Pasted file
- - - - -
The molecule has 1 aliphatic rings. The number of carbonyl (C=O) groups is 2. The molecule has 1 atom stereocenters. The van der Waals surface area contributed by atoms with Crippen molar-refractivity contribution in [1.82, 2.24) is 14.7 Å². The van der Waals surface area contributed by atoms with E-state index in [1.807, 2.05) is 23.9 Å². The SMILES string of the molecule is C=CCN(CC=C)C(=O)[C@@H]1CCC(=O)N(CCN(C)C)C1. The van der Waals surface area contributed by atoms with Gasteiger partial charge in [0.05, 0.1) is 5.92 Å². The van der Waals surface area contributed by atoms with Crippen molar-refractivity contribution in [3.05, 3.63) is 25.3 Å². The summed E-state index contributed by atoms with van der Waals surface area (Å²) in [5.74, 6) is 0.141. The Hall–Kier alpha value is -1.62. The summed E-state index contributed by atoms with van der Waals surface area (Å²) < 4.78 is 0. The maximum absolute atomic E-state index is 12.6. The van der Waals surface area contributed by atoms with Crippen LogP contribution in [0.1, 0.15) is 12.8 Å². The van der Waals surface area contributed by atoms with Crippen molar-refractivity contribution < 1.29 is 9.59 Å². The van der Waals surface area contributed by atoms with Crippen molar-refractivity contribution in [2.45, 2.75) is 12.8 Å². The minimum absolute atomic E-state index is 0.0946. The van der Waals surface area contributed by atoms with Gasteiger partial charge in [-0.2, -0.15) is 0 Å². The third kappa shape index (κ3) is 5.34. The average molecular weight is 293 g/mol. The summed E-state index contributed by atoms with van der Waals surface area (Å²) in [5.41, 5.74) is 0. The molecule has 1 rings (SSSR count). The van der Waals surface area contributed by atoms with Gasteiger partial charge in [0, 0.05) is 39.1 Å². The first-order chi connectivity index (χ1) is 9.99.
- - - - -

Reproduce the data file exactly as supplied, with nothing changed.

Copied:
The molecule has 1 aliphatic rings. The number of carbonyl (C=O) groups is 2. The molecule has 1 atom stereocenters. The van der Waals surface area contributed by atoms with Crippen molar-refractivity contribution in [1.82, 2.24) is 14.7 Å². The van der Waals surface area contributed by atoms with E-state index in [1.807, 2.05) is 23.9 Å². The SMILES string of the molecule is C=CCN(CC=C)C(=O)[C@@H]1CCC(=O)N(CCN(C)C)C1. The van der Waals surface area contributed by atoms with Gasteiger partial charge in [0.05, 0.1) is 5.92 Å². The van der Waals surface area contributed by atoms with Crippen molar-refractivity contribution in [3.05, 3.63) is 25.3 Å². The summed E-state index contributed by atoms with van der Waals surface area (Å²) in [5.74, 6) is 0.141. The Hall–Kier alpha value is -1.62. The summed E-state index contributed by atoms with van der Waals surface area (Å²) < 4.78 is 0. The maximum absolute atomic E-state index is 12.6. The van der Waals surface area contributed by atoms with Crippen LogP contribution in [0.1, 0.15) is 12.8 Å². The van der Waals surface area contributed by atoms with Crippen molar-refractivity contribution < 1.29 is 9.59 Å². The van der Waals surface area contributed by atoms with Crippen molar-refractivity contribution in [2.45, 2.75) is 12.8 Å². The minimum absolute atomic E-state index is 0.0946. The van der Waals surface area contributed by atoms with Gasteiger partial charge in [-0.2, -0.15) is 0 Å². The third kappa shape index (κ3) is 5.34. The average molecular weight is 293 g/mol. The summed E-state index contributed by atoms with van der Waals surface area (Å²) in [5.41, 5.74) is 0. The molecule has 1 rings (SSSR count). The van der Waals surface area contributed by atoms with Gasteiger partial charge in [0, 0.05) is 39.1 Å². The first-order chi connectivity index (χ1) is 9.99.